Saponins as inducers of host resistance for insect and disease management in organic greenhouse production
Pest control treatments based on natural sources (e.g. biopesticides) have experienced remarkable growth globally, but very few are registered for Ontario greenhouse crops, or field-grown crops. Ontario greenhouse cultivation and food processing generate appreciable amounts of commercially exploitable waste containing potential biopesticides. Moreover, greenhouse tomato crop residue and tomato pomace waste are generated as relatively clean streams after harvesting/processing or canning. These residues contain bioactive phytochemicals (e.g. saponins), which are known to be directly antifungal and insecticidal, but nothing is known of the quantity in Ontario varieties, the efficacy in controlling Ontario pests following applications and the potential economic return. Improvement in pest (disease and insect) management strategies for horticultural crops is a priority for organic producers.
We will determine the feasibility of creating preventative crop protection treatments with repellent and plant defence inducing properties from tomato crop and canning residues for use in Ontario’s greenhouse industry. Tomato vine residues will be provided by an organic greenhouse and pomace by an organic processor. The ability of these phytochemicals to control fungal and insect pests common to Ontario greenhouse production through increased host plant defenses and repellent activity, respectively, will be evaluated with in vitro and in-vivo bioassays and in greenhouse experiments. Treatments will be applied in various doses by drenching the potting media or by spraying the foliage. Plants inoculated with pathogens will be assessed for disease symptoms. Bioassay tests will be performed with three common insect pests, by applying extracted saponins to freshly cut leaves at various rates and measuring repellence and toxicity. This project will create value-added products from agricultural residues, attract industrial partners and develop new made-in-Ontario biopesticides for organic greenhouse pest control.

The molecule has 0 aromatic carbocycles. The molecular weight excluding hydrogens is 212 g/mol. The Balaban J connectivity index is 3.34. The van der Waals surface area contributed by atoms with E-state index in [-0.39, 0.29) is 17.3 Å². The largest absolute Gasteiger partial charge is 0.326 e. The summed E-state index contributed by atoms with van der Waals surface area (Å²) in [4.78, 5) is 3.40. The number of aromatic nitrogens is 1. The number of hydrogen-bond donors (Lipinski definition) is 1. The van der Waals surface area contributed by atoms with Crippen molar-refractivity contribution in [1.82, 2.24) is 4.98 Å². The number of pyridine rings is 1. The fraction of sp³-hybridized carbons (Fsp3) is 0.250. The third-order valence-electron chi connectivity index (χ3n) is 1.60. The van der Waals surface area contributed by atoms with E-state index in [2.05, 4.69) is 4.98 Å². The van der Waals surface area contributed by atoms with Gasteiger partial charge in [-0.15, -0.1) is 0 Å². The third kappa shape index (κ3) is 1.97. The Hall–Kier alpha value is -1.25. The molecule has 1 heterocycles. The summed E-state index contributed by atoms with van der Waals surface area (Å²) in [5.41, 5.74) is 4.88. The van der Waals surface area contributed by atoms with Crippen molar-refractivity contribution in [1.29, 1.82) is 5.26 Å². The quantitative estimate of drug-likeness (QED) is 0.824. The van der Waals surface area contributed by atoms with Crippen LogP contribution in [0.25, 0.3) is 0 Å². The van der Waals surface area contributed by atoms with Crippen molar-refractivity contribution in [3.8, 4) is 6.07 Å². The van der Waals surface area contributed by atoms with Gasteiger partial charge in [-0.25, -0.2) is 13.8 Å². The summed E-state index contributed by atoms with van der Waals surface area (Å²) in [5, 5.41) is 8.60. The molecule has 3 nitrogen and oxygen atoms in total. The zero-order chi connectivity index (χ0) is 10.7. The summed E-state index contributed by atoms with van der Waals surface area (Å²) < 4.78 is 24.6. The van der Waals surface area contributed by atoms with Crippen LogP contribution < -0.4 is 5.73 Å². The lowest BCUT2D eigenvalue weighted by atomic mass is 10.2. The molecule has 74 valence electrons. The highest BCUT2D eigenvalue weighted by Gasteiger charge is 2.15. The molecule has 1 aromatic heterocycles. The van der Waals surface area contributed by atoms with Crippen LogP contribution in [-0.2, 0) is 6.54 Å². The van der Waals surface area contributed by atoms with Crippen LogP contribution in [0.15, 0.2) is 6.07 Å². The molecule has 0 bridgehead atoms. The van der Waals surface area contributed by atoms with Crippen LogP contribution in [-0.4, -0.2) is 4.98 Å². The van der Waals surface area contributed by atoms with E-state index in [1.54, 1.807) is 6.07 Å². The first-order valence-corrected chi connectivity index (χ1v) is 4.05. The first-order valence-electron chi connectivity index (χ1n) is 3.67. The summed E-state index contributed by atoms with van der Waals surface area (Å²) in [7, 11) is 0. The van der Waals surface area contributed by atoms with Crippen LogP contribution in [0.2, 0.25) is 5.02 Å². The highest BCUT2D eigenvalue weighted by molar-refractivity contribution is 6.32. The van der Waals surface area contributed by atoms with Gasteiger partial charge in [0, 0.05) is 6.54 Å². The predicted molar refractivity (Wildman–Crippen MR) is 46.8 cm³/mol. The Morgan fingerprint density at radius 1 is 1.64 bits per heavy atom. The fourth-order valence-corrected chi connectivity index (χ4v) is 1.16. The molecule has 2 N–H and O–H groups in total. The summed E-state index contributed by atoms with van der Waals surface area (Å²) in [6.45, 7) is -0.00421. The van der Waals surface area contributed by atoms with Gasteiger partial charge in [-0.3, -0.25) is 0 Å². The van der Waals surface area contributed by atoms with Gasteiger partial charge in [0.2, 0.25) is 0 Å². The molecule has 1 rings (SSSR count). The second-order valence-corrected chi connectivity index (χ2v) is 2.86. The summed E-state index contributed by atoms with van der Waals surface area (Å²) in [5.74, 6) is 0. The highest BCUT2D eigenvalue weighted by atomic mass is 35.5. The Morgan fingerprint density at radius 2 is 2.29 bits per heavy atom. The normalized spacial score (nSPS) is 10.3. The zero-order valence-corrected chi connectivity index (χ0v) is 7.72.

|Dr. Simon Lachance (Activity Leader)||University of Guelph – Ridgetown Campus|
|Dr. Rob Nicol||University of Guelph – Ridgetown Campus|
|Dr. Ian Scott||AAFC - London|